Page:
I’ve just shared a brief interview on Good Morning Scotland with Jim McCormick, of the Joseph Rowntree Foundation. Jim has prepared a report called A Scotland without poverty (not to be confused with a Poverty Alliance report of the same name) proposing a ‘leadership strategy’ to develop effective anti-poverty policies. The main proposals include an extension of free child care to 15 hours a week, getting more people into work and building career ladders, more intensive employability support, improving housing conditions, extending financial inclusion, improving takeup and taxing Winter Fuel Payment.
This is much too limited. The first problem is that it doesn’t address the principal conditions shaping the lives of people who are poor, which are not about work – they mostly affect people who are not part of the labour market, including long-term sickness, disability, childhood and old age. There are very limited responses to two of those , and even less about the first two. The second problem is that for those who are engaged with the labour market, work is too insecure and unpredictable to build resources. Work is not the answer. Even to reduce poverty, we need to ensure access to the conditions of civilisation – the phrase is Tawney’s – with a secure foundation of health, education, housing and public services. Even within the limited framework of devolution, those are indeed issues that a Scottish Government could address.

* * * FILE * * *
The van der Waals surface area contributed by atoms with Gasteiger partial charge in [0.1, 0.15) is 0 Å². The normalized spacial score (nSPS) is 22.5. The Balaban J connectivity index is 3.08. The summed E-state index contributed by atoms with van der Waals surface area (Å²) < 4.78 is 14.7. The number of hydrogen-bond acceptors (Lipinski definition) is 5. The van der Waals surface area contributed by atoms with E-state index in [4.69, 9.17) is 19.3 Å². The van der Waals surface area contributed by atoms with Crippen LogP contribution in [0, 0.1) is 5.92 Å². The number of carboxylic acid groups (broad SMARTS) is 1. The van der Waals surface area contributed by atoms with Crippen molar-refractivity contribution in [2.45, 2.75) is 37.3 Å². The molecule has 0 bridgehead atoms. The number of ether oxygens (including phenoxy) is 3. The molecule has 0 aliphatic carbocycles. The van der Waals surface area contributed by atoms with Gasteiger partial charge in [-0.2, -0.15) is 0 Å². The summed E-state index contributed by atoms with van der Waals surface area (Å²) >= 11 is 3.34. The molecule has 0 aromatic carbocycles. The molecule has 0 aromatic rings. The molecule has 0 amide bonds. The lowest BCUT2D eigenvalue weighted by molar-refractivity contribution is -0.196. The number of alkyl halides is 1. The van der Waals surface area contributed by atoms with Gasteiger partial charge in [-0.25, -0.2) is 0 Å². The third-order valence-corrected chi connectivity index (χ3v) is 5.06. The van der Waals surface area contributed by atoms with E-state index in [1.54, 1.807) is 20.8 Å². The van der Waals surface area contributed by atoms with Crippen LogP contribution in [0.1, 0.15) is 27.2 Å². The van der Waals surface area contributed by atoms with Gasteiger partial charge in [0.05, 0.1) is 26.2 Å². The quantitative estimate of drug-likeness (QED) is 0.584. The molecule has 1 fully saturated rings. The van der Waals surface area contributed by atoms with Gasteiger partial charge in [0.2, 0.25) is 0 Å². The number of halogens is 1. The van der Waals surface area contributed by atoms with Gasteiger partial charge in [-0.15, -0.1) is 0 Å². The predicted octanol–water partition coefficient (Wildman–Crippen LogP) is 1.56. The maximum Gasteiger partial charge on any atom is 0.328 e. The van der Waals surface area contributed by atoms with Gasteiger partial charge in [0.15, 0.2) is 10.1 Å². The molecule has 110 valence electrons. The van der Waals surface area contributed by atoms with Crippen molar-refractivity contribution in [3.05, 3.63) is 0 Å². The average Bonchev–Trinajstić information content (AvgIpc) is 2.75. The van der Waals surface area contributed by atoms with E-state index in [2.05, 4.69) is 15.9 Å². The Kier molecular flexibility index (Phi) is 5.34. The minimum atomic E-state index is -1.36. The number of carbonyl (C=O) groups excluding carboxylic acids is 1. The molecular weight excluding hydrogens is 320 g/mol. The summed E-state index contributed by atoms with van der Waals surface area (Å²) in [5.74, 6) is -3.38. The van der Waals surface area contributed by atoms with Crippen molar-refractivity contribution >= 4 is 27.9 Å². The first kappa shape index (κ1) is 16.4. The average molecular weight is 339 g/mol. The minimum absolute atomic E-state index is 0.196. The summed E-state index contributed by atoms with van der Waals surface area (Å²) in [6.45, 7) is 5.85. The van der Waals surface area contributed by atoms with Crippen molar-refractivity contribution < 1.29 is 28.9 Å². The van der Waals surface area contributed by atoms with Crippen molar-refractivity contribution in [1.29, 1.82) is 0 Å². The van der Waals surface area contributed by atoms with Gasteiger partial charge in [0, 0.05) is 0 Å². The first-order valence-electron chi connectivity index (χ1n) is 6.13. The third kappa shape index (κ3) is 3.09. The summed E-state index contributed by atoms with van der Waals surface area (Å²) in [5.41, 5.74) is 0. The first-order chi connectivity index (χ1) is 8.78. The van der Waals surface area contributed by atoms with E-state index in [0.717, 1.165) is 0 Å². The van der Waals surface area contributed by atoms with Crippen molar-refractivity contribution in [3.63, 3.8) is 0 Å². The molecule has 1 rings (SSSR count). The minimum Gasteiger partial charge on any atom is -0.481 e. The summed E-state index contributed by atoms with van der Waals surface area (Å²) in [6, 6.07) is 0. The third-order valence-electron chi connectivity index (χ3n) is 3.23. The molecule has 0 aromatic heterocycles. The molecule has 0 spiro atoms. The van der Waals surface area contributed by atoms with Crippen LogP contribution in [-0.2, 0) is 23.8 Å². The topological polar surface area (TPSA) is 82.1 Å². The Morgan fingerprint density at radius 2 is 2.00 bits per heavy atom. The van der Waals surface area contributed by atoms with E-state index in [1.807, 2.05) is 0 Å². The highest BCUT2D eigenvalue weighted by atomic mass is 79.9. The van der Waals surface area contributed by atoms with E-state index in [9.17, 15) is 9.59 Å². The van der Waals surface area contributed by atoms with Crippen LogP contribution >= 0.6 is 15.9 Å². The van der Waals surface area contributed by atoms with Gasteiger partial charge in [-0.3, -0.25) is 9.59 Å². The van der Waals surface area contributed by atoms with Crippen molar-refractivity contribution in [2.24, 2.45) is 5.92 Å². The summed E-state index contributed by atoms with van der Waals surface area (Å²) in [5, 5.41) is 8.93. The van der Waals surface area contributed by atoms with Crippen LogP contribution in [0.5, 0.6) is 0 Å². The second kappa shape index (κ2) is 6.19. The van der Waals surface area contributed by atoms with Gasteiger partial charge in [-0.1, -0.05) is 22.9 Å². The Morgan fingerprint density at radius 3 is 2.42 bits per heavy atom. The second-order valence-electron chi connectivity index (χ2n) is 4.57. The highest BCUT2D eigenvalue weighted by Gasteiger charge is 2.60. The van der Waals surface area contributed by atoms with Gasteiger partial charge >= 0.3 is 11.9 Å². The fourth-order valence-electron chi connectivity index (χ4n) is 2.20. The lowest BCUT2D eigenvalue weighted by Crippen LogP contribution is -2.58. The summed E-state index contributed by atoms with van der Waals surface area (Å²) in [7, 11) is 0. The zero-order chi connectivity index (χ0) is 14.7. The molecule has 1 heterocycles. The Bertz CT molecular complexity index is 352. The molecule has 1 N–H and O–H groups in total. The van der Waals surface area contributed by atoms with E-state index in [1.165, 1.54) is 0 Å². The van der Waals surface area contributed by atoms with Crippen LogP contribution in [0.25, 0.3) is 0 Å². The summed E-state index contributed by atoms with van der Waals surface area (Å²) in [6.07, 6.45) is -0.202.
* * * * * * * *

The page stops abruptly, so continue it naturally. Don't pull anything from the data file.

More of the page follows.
The weakness of that comment is one it shares with the Rowntree report. Jim refers to a ‘leadership strategy’ – a strategy issued from on high – and I have just done the same thing. Poverty is a difficult, complex, multifaceted set of issues. In that situation, it’s not possible to insist on priorities in one field without sacrificing others – so how should those priorities be decided? We need to look at what matters to the people who are experiencing poverty, and build from there. ‘Leadership’ is not the way forward: try listening instead.